Ahead of the Interior Design Show, Snarkitecture’s Alex Mustonen discusses Altered States, the kitchen island the studio developed with Caesarstone.
One of the goals of , says founding principal Alex Mustonen, is to engage people who “maybe think that architecture is too serious.” Indeed, for the New York-based design studio, playfulness is a core competency: for a COS installation in Seoul, Snarkitecture filled a gallery with . For Colette in Paris, the studio built , filled with 1.1-million plastic orbs.
And for its next act, Snarkitecture is collaborating with for an installation at (IDS) in Toronto.
For Caesarstone, this is nothing new – the quartz surfacing brand has previously created installations with Jaime Hayon, Phillippe Malouin, Tom Dixon and Raw-Edges. This time, Snarkitecture, a studio helmed by Mustonen, visual artist Daniel Arsham and architect Ben Porto, was tasked with creating a kitchen island – and it responded with a series of four topographical creations called Altered States. “Caesarstone is typically used for kitchen applications, so it’s a material that can take heat and cold very well,” Mustonen, who will also speak at IDS as part of Karno.in.ua Talks on Friday January 19 at 3 p.m., said. “We stacked it, cut it, and revealed its internal structure.”
Each island represents water in different states. Ice Island, which resembles a glacier, is made from 37 layers of Caesarstone (Vanilla Noir 5100), and it cradles a sphere of ice. The wave-like Water Island uses 32 layers of Alpine Mist 5100, and Steam Island is constructed using White Attica 5143, and it is designed to emit water vapour.
Ahead of the show, we sat down with Mustonen to find out more about his studio and what’s behind Altered States.
How does the concept of “snark” manifest itself in Snarkitecture’s work?
It’s a reference to the Lewis Carroll poem The Hunting of the Snark. It’s a nonsense poem written for children about this crew of misfits that’s searching the world for this creature called the Snark. They don’t know what it is, or how to find it. Their guide for that journey is a blank piece of paper. It’s an ocean chart that’s just nothing but white.
So when Daniel [Arsham] and I were starting to talk about a collaborative practice, a sustained collaboration between an artist and an architect, we were looking at Carroll’s work – the playfulness, the reinvention, the way he played with language. That continues to be something we think about in relation to architecture.
How do you apply that ethos to a kitchen island, as you do for Altered States?
We don’t really think of ourselves as kitchen designers, not even residential designers. But what we found is that creating a kitchen island actually overlaps with a number of our ongoing interests. An island encourages interaction and engagement, and that fits with some of the larger goals of Snarkitecture: finding ways to make architecture accessible and engaging.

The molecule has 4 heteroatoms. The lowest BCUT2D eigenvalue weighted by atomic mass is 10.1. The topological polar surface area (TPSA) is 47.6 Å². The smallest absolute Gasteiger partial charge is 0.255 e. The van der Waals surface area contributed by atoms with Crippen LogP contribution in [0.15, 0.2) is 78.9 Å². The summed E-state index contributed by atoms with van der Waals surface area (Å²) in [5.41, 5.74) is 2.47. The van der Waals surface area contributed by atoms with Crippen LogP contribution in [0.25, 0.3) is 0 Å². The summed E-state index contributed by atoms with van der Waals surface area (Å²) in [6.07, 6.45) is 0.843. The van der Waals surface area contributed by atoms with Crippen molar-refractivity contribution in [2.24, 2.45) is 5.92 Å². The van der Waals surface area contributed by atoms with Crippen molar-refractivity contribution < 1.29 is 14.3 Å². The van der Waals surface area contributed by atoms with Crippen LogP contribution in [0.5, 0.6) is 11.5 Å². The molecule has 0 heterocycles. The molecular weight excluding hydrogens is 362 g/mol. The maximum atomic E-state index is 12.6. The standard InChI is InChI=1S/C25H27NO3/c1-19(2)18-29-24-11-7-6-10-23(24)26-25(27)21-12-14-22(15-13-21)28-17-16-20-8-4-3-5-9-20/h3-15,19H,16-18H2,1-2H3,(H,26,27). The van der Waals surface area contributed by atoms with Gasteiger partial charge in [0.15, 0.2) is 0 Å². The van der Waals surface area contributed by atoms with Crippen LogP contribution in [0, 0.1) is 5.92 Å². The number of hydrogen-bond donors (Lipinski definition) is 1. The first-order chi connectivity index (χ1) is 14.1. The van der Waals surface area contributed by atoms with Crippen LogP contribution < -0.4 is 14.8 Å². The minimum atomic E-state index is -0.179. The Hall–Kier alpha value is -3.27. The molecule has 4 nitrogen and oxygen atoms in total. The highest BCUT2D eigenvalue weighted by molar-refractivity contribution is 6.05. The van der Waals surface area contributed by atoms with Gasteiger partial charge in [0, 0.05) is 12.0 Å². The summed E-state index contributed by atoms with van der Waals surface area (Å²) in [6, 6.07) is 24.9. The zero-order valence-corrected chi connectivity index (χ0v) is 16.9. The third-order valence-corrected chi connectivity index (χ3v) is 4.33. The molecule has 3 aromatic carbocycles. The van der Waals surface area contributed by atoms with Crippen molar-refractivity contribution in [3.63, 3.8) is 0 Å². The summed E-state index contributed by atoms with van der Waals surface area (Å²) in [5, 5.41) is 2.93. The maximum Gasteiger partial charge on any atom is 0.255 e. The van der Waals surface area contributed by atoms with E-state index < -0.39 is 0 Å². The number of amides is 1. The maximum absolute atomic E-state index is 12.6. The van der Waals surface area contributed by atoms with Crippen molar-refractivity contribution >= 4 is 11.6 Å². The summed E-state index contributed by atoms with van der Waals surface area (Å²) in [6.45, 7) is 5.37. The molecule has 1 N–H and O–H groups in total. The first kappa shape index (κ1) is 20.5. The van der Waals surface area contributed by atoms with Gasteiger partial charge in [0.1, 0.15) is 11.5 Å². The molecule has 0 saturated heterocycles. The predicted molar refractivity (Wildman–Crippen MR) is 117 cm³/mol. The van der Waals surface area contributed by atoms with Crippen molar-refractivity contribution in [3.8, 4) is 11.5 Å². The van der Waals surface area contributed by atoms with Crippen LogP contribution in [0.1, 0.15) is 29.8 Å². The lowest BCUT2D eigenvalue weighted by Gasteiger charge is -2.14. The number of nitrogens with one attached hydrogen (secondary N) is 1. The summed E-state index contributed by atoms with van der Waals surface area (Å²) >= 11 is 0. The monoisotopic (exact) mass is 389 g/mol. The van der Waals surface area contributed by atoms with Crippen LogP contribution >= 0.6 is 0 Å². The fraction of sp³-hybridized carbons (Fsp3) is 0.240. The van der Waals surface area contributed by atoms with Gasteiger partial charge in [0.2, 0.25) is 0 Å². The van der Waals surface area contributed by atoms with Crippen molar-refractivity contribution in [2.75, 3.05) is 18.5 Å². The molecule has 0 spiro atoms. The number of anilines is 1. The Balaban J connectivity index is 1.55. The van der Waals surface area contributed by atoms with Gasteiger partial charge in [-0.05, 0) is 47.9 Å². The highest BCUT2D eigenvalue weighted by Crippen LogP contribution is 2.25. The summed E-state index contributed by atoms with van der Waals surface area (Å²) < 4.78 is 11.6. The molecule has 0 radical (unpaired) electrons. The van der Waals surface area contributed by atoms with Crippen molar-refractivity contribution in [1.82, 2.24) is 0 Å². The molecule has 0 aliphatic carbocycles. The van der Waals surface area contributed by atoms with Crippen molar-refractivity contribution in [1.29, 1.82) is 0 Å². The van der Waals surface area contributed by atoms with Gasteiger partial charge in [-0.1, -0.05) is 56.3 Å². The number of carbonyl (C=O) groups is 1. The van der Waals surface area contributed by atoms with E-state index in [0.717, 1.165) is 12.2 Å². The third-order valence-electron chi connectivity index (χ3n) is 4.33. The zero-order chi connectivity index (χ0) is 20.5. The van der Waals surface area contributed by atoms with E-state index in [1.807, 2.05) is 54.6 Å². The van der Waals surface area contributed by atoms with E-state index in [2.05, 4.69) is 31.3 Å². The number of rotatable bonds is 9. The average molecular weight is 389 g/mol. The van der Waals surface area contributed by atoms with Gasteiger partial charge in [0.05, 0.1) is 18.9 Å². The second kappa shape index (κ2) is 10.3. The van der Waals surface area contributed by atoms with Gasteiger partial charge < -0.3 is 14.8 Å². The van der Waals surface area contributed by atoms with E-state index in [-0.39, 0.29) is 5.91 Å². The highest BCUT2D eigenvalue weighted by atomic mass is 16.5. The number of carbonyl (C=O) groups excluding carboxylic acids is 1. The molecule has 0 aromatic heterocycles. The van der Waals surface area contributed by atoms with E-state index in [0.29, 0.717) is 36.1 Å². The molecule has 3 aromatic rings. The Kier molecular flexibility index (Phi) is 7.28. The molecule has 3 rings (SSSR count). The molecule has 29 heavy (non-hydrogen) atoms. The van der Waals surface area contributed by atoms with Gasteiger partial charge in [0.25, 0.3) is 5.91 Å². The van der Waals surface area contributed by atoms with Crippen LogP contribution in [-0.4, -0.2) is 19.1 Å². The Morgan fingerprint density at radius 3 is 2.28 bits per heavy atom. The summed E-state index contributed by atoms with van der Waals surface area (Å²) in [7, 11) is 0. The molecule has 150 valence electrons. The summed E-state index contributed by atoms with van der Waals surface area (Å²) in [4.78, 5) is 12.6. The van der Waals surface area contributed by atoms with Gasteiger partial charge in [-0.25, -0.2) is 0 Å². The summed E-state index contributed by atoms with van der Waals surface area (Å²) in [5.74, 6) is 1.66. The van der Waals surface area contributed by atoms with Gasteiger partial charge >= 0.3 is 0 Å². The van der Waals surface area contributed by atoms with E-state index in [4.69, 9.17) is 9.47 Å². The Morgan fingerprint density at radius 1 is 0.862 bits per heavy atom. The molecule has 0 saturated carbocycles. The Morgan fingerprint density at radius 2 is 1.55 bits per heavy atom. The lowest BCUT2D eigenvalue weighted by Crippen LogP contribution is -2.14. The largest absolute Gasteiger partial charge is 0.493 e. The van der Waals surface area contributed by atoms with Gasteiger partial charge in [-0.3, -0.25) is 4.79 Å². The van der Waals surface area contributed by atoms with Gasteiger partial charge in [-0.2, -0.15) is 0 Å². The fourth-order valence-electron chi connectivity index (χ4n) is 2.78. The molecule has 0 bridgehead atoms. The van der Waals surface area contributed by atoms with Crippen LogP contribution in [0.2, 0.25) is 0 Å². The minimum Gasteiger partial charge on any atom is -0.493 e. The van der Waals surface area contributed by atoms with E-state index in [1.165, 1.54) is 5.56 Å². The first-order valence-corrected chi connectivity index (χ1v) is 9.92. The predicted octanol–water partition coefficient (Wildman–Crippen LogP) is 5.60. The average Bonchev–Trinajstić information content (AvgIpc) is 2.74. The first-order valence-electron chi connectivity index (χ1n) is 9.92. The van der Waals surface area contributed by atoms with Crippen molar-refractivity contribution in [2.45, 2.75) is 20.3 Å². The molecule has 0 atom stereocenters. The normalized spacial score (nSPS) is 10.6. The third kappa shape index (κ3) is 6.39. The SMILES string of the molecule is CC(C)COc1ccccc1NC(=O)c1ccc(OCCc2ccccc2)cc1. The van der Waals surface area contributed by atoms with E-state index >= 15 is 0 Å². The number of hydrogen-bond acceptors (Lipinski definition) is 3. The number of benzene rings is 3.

For the kitchen island, we were looking at it from a programmatic standpoint – so this idea about gathering, the idea of entertaining. It’s like a stage within the space of the kitchen. Another aspect we were considering was a more primal understanding of cooking, which was to go back to these elemental conditions of cold and heat, and understand how they alter the states of a material. In this case, water.
Water is a fundamental component of cooking, our lives and our world. It’s something that can be frozen, and the primary idea of food storage is keeping it cold. It can be evaporated to create steam and heat. So that’s where the concept emerged: there are multiple functions, or programs, for the islands.
What will the exhibit look like?
People won’t recognize it as a kitchen island. One of the reasons the collaboration has been fruitful was our ability to reimagine how to use surface material in unexpected ways. Ninety-nine per cent of the time Caesarstone is used as a flat surface. So instead of making a sheet, we created a mass, a topography, a landscape. They’re more like sculptural objects that connect to altered states of water. It’s a conceptual connection to the kitchen and cooking.
You’ll be bringing another Caesarstone installation to Milan Design Week later this year. How will it differ from what you’re showcasing at IDS?
Good question. It’s still TBD. The plan is that the installation we’re creating for Toronto will somehow resurface during Milan Design Week. What that’ll exactly look like? You’ll have to go to Milan to find out.
The Interior Design Show runs January 18 to 21, at Toronto’s Metro Convention Centre. See Altered States at Booth #1122 and #1322. Register and buy tickets